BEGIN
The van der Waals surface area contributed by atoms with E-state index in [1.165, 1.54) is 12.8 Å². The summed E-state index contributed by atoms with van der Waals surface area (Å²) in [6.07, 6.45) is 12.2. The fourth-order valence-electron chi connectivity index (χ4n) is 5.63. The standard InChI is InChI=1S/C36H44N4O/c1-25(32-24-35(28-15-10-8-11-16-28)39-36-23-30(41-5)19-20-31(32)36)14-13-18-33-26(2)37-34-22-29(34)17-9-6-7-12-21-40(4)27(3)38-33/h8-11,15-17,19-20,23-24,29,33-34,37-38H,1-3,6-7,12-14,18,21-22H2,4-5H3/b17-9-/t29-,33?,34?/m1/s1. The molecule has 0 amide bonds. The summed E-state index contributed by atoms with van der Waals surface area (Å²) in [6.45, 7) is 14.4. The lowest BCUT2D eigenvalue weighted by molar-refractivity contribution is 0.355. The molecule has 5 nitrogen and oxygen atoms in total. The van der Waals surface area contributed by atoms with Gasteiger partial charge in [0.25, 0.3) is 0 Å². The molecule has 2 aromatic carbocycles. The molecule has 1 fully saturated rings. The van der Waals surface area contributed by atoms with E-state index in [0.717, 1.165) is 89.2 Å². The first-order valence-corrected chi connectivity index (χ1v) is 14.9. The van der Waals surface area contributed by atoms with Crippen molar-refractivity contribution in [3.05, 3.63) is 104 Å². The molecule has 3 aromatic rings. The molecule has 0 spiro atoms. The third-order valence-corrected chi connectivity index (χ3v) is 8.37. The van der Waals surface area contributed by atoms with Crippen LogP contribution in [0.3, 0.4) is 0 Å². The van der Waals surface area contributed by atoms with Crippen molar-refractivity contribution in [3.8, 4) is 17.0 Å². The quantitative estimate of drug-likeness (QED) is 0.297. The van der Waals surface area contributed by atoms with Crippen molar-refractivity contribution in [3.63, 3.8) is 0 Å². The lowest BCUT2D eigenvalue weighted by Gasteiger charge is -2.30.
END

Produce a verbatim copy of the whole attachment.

The van der Waals surface area contributed by atoms with E-state index in [1.165, 1.54) is 12.8 Å². The summed E-state index contributed by atoms with van der Waals surface area (Å²) in [6.07, 6.45) is 12.2. The fourth-order valence-electron chi connectivity index (χ4n) is 5.63. The standard InChI is InChI=1S/C36H44N4O/c1-25(32-24-35(28-15-10-8-11-16-28)39-36-23-30(41-5)19-20-31(32)36)14-13-18-33-26(2)37-34-22-29(34)17-9-6-7-12-21-40(4)27(3)38-33/h8-11,15-17,19-20,23-24,29,33-34,37-38H,1-3,6-7,12-14,18,21-22H2,4-5H3/b17-9-/t29-,33?,34?/m1/s1. The molecule has 0 amide bonds. The summed E-state index contributed by atoms with van der Waals surface area (Å²) in [6.45, 7) is 14.4. The lowest BCUT2D eigenvalue weighted by molar-refractivity contribution is 0.355. The molecule has 5 nitrogen and oxygen atoms in total. The van der Waals surface area contributed by atoms with Gasteiger partial charge in [0.25, 0.3) is 0 Å². The molecule has 2 aromatic carbocycles. The molecule has 1 fully saturated rings. The van der Waals surface area contributed by atoms with E-state index in [0.717, 1.165) is 89.2 Å². The first-order valence-corrected chi connectivity index (χ1v) is 14.9. The van der Waals surface area contributed by atoms with Crippen molar-refractivity contribution in [3.05, 3.63) is 104 Å². The molecule has 3 aromatic rings. The molecule has 0 spiro atoms. The third-order valence-corrected chi connectivity index (χ3v) is 8.37. The van der Waals surface area contributed by atoms with Crippen LogP contribution in [0.3, 0.4) is 0 Å². The van der Waals surface area contributed by atoms with Crippen molar-refractivity contribution in [3.8, 4) is 17.0 Å². The quantitative estimate of drug-likeness (QED) is 0.297. The van der Waals surface area contributed by atoms with Crippen molar-refractivity contribution in [3.63, 3.8) is 0 Å². The lowest BCUT2D eigenvalue weighted by Gasteiger charge is -2.30.